Africa Investments 

In the southwest of Madagascar, new roads mean easier access to health services

The year is 2018. Sitting in her office in the southwest of Madagascar, Razay Zanabaindrano recounts a tragic incident that resulted from poor roads in her hometown.

Zanabaindrano is a midwife and pharmacist in Toliara — formerly Tulear — the coastal capital of southwest Madagascar and one of the most prominent trading hubs in the country. “There was once a sick man and we used a zebu cart to take him to a car…We could not even reach where the car was waiting and he died,” she explained.

In 2013, the African Development Fund invested some $70 million to finance road and bridge construction projects in the region. Today, the rehabilitated roads have improved access to services and made travel safer. Tourism and trade are also thriving. Through the project, some 107 kilometers of new roads and bridges have been built in the 195 km stretch between Toliara and Analamisampy — including the Befandriana bridge and reconstruction of the Pomay bridge — a network that connects the southwestern parts of the country.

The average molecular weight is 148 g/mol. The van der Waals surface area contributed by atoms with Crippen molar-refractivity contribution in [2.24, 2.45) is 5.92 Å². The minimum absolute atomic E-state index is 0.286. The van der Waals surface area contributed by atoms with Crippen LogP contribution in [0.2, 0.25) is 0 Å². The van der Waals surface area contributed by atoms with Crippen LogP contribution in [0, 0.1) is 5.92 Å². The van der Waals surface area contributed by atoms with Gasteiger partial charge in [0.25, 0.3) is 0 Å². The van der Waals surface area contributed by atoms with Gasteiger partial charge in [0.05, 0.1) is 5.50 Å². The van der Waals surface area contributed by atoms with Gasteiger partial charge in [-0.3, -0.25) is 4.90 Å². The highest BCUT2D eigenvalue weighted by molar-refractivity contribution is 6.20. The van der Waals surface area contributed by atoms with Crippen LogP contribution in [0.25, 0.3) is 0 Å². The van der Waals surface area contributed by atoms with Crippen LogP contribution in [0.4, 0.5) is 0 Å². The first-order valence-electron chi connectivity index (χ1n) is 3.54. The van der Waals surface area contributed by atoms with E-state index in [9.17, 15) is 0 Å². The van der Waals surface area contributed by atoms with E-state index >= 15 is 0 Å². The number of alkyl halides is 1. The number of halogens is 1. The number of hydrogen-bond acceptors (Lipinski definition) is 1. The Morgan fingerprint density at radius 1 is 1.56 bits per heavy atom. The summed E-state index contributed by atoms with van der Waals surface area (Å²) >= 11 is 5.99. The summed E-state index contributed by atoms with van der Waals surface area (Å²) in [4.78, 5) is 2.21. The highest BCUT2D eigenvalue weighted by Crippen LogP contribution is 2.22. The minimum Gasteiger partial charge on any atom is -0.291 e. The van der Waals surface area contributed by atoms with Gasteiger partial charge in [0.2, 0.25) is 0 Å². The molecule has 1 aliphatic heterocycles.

“Since the roads have been built, lives have been saved because we have easy access to hospitals,” Zanabaindrano said.

The extension of the existing roads has also opened the country to economic opportunities, by improving access to the Common Market for Eastern and Southern Africa, the Southern African Development Community, the Southern African Development Community, and the Indian Ocean Commission.

African Development Bank Group

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